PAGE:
Rebeka: Today we have a super great guest. His time is so valuable, so I'm so excited that he's able to sit down with us and go through all the things that we need to know when we're hiring an agent. This is Sam Rigopoulos, and he is an agent from Jellis Craig. I use him specifically myself, but he's also the top Victorian agent as dictated or nominated by the REIV.
What he goes through is a process that we need to look at or some top tips to how to hire the best agent for you in your market. How to really understand what outcome you're going to get, and I guess to get through the bullshit. The ease of sales stuff that agents use on you all the time. It's confusing. It's a really emotional and important part of your life. This is generally where we're transacting one of the largest amounts that we will transact in our life, and we need to get this decision right because this is a decision that is going to impact the outcome of that sale.
I hope you really enjoy it. I really enjoyed chatting with him. I learn so much every time, so we'll see you on the flip side.
Hi, I'm Rebeka.
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Rebeka: Welcome back to the Building with BuildHer podcast. Here we have Sam from Jellis Craig. He is actually the agent we use personally, but he's also the REIV top Victorian agent for the state. Let's just say we're in good hands. He knows what he's doing, he's Director of Jellis Craig.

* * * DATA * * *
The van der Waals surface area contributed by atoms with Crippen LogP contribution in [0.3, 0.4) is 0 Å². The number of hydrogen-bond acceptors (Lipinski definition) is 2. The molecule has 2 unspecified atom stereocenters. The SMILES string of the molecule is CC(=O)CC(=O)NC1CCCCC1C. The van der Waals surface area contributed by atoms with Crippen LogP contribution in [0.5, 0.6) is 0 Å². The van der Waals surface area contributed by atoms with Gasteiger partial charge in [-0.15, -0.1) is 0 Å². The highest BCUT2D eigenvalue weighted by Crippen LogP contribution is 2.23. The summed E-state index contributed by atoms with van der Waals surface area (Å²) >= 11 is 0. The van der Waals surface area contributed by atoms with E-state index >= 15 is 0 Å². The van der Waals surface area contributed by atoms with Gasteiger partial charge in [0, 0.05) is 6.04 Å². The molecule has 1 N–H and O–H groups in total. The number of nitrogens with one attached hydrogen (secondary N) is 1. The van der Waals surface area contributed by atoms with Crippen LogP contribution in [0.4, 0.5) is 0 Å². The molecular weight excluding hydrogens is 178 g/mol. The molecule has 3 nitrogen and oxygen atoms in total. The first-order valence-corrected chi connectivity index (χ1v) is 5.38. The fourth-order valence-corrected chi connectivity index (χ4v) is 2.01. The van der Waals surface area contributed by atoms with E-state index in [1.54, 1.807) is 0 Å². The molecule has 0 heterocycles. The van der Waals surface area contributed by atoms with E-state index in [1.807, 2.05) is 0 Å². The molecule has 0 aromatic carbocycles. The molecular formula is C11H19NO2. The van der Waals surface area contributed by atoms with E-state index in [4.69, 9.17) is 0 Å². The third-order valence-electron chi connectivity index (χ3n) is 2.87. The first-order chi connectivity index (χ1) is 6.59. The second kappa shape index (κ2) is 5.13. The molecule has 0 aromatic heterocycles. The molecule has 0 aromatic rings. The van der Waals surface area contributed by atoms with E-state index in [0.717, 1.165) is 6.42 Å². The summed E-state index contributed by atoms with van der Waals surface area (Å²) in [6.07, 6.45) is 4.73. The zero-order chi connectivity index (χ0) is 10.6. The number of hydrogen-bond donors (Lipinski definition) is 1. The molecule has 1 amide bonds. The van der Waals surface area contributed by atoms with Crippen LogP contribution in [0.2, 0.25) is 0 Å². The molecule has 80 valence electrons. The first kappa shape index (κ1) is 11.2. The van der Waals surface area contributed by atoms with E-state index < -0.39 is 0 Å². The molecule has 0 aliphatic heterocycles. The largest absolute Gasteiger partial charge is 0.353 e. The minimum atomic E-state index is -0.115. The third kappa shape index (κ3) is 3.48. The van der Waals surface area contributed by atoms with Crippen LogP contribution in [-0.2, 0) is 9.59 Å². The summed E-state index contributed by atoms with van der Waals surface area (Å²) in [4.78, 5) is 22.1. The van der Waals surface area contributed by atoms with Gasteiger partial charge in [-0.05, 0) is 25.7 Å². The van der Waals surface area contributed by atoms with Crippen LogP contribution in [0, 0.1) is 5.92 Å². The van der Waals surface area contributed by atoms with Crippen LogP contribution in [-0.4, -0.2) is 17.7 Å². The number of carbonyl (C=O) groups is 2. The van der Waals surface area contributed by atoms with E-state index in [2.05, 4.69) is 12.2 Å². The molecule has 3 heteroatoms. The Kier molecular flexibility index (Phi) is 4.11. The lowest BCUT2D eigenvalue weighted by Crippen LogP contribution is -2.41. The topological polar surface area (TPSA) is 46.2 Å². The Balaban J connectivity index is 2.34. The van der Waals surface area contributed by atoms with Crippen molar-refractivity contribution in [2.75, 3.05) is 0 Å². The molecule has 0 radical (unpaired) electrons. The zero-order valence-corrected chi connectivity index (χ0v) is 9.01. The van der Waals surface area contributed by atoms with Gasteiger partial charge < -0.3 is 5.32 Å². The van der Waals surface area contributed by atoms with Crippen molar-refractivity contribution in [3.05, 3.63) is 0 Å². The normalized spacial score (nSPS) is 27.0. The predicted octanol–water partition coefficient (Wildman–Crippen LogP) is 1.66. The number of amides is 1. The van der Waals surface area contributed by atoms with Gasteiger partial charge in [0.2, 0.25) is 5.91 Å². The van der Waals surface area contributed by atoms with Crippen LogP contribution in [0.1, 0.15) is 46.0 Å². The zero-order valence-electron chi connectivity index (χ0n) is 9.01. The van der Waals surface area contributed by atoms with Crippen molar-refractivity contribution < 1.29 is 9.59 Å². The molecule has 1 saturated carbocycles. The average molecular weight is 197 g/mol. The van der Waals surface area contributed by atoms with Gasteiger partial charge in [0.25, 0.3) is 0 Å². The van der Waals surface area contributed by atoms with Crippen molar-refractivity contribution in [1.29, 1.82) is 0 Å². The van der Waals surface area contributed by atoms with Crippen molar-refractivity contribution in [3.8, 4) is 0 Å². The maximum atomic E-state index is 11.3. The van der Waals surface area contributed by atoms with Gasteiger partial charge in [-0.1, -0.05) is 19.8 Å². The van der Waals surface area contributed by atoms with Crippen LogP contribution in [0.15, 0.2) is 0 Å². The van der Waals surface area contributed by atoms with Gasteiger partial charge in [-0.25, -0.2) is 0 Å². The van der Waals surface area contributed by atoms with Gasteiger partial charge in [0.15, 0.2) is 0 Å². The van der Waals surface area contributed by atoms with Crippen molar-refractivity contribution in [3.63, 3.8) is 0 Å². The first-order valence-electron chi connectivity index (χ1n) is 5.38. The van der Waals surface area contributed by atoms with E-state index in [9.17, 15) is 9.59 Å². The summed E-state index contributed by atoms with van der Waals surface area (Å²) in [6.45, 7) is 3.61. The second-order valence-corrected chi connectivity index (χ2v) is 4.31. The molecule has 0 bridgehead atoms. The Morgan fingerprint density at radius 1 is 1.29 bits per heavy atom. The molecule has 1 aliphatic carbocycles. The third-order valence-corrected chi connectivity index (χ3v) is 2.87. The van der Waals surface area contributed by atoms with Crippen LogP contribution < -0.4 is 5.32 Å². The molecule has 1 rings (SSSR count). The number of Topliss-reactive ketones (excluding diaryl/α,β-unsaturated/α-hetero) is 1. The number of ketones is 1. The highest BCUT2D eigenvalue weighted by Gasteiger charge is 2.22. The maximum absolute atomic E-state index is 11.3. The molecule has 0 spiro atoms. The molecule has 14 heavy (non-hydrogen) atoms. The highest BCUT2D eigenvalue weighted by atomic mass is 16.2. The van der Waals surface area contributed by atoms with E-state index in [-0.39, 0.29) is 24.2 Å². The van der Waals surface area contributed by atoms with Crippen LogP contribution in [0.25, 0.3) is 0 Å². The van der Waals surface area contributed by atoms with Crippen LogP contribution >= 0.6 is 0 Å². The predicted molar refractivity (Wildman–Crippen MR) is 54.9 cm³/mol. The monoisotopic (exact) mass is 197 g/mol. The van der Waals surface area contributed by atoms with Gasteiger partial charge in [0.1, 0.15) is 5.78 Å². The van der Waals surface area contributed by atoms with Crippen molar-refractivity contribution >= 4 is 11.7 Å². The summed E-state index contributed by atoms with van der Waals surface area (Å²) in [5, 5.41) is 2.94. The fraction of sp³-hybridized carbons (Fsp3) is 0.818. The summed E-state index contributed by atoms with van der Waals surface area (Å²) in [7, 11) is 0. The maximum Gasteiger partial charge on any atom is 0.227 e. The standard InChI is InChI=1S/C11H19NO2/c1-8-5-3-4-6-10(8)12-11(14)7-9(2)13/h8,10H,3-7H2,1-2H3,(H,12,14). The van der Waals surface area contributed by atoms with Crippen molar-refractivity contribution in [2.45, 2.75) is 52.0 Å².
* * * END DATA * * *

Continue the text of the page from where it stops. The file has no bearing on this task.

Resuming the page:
Sam: Director of Jellis Craig in the North, yes. Hi, everyone.
Rebeka: I guess one of the main reasons we got you here was to have a chat about what do we need to know when we're hiring agents. It's a tricky, emotional time.
Sam: It is. It's a big decision. Ultimately, the thing that is most important to keep in mind is that the agent you choose will have a bearing on the sale price. It's a big decision, and it's one that I suppose you should go into the process eyes wide open so that you know what to look for and you don't get pulled into irrelevant conversations of stats or salesmanship, elements that agents can try on prospective sellers that may not realistically add any value to the end for the consumer.
It's a bit of a minefield, there's a lot to navigate, but hopefully, we can clear some of that up for everyone today.
Rebeka: Yes. I guess that's exactly the bit that I find hard. You're a salesman. That's what you're good at, that's why we want to hire you, but at the same time, that means you're selling us, how do we work out how we're going to get the service? I've worked with you for years, so I know that, but how do we get the service from someone we don't know? How do we know when they're selling us?
Sam: Totally. I feel even as a salesperson, there are lots of transactions that I have in life, whatever it might be, buying a TV or a car or whatever, appointing an architect or builder, and people learn to say the right things to get you to progress with them at some point. There's a real difference between, I suppose, the silver tongue agent who can just say the right things at the right time to coerce a decision versus the real-time actions and outcomes that they can produce.